Raw Food Explained: Life Science
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4. Methods Of Breast-Feeding
While nursing the baby it is best to sit up—not slouched—in a comfortable chair or cross-legged on the floor. Aim the breast downward as milk flows best downhill. To eliminate slouching bring the baby up to the breast rather than the breast down to baby.
Put the breast into the baby’s mouth with as much of the areola in the baby’s mouth as possible. This helps the baby latch on better and get the milk out more easily and at the same time you won’t get sore nipples. Merely putting the nipple in the baby’s mouth will cause him to chew on the nipple with his gums in an effort to get milk out. Aim the nipple upward in baby’s mouth holding breast, up with hand with thumb on top. When baby is first born, it is more difficult for him to hold onto the breast and he needs your help.
Be sure to press the breast down just a little bit away from the baby’s nose so that he can breathe. The fullness of your breasts could smother him.
If baby still acts hungry after you’ve emptied both breasts (usually about ten minutes on each side), he may merely want your company. A good baby carrier can help so you can resume your other duties. This provides the motion and closeness that the baby was used to in the womb.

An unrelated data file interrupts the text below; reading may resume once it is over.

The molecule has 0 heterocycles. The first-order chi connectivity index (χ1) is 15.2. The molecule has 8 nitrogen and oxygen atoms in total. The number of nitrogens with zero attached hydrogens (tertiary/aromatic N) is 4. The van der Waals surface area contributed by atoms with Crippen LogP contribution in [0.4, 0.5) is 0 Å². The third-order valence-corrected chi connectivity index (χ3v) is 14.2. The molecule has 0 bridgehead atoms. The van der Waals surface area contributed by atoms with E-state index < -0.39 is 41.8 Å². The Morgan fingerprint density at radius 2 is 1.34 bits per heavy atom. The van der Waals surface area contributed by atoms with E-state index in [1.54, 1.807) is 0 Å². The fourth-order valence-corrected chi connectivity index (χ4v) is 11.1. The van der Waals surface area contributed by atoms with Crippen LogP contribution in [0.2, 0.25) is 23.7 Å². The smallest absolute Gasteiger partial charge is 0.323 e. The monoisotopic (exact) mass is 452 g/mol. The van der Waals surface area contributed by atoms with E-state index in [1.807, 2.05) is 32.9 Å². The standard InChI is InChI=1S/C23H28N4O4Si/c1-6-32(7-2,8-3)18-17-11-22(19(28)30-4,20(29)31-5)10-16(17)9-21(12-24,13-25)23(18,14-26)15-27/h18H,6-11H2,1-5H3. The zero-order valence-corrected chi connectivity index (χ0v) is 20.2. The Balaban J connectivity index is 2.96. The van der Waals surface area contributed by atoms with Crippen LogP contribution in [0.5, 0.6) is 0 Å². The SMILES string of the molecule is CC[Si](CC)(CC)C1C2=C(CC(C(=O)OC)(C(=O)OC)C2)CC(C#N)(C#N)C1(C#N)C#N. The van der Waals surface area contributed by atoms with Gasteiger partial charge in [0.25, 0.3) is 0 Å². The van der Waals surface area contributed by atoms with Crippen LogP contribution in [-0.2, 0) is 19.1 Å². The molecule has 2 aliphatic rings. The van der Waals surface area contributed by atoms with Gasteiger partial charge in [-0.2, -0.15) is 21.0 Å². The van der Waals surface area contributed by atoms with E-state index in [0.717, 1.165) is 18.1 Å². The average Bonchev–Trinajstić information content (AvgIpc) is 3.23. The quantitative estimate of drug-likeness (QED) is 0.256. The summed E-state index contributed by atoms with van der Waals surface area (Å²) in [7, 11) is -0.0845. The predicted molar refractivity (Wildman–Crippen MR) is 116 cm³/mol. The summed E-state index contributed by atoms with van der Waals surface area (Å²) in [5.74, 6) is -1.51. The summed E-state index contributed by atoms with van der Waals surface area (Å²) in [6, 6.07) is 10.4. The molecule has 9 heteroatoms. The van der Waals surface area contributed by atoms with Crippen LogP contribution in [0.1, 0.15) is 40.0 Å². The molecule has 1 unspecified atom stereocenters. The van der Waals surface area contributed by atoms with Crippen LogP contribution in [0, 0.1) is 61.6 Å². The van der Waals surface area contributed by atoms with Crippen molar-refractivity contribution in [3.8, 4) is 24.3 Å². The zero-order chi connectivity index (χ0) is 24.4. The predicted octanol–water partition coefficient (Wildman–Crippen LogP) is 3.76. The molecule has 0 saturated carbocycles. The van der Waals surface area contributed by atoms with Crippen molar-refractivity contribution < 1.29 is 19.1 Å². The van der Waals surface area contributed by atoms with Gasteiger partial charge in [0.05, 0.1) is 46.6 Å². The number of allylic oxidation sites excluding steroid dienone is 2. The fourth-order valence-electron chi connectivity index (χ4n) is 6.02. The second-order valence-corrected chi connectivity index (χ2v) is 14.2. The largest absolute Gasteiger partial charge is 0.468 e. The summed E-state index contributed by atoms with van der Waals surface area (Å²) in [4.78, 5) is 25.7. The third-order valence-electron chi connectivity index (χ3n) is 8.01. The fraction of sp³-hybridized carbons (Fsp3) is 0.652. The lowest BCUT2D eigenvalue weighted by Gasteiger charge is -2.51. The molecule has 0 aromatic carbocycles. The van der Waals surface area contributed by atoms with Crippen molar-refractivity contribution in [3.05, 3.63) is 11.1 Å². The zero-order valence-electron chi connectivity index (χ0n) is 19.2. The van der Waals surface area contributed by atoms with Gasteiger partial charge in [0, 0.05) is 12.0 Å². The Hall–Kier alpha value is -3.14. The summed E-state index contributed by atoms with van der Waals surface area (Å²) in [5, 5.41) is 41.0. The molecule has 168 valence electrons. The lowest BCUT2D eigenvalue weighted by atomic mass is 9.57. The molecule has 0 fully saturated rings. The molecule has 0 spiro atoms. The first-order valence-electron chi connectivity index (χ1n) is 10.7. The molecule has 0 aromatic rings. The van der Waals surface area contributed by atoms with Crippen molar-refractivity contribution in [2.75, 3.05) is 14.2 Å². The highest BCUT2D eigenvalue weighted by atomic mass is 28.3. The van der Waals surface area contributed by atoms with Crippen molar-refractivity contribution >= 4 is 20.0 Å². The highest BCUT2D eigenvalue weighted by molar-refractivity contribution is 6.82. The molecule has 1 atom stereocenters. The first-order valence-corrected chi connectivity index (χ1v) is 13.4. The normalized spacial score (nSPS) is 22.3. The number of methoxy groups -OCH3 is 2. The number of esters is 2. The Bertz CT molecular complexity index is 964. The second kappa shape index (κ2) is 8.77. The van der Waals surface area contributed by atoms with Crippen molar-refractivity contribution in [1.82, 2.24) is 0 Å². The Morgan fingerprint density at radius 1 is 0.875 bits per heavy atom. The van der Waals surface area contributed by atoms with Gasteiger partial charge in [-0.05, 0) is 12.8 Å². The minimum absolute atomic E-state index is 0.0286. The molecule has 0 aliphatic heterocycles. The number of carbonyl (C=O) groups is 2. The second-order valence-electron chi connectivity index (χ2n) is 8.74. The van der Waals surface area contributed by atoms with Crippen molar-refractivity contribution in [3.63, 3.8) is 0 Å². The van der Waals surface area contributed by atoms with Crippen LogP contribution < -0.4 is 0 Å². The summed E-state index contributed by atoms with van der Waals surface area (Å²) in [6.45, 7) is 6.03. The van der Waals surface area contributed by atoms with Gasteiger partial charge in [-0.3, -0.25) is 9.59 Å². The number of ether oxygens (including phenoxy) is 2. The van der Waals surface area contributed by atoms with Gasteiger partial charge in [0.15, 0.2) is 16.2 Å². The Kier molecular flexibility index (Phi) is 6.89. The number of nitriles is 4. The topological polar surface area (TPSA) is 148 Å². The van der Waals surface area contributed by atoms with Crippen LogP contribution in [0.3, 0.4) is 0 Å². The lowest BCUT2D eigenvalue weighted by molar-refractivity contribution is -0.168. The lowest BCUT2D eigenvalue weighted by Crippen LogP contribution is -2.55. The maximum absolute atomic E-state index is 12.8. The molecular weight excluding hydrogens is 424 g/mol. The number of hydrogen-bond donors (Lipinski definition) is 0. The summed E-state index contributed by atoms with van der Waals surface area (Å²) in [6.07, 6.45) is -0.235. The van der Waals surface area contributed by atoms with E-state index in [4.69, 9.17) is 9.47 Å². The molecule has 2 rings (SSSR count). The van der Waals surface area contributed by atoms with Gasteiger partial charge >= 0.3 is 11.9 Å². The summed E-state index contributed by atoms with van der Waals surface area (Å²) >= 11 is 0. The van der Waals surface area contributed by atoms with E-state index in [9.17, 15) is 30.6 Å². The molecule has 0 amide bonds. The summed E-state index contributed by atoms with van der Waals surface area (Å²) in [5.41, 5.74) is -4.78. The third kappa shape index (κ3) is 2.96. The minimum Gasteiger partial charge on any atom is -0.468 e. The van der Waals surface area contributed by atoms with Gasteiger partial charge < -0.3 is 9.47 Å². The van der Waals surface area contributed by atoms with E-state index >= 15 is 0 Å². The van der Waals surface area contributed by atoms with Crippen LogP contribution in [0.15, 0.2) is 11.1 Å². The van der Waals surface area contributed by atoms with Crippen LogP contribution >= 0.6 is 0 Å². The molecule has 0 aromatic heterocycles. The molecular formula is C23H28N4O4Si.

Don’t try to pull baby off of breast when still sucking. This will be painful. Release the suction by gently pressing in your breast on both sides of baby’s mouth.
When baby falls asleep in your arms while you nurse him, don’t just ly him down by himself. Ly down with him for awhile with your nipple still in his mouth. Then remove nipple and continue lying down with him. Then get up very slowly so as not to disturb him. The baby suddenly misses the presence and warmth of mother if not done gently and slowly and may awaken.
Babies like to be snuggled firmly and closely to mother while breast-feeding. This makes them feel secure and loved.
A baby’s natural reflex is to suckle the nipple if its mouth is brought close to it. Bring baby’s legs close to you angling baby so he can breathe. If baby still has trouble getting the nipple, hand express some milk first and let him taste it to create an impulse in him to begin nursing.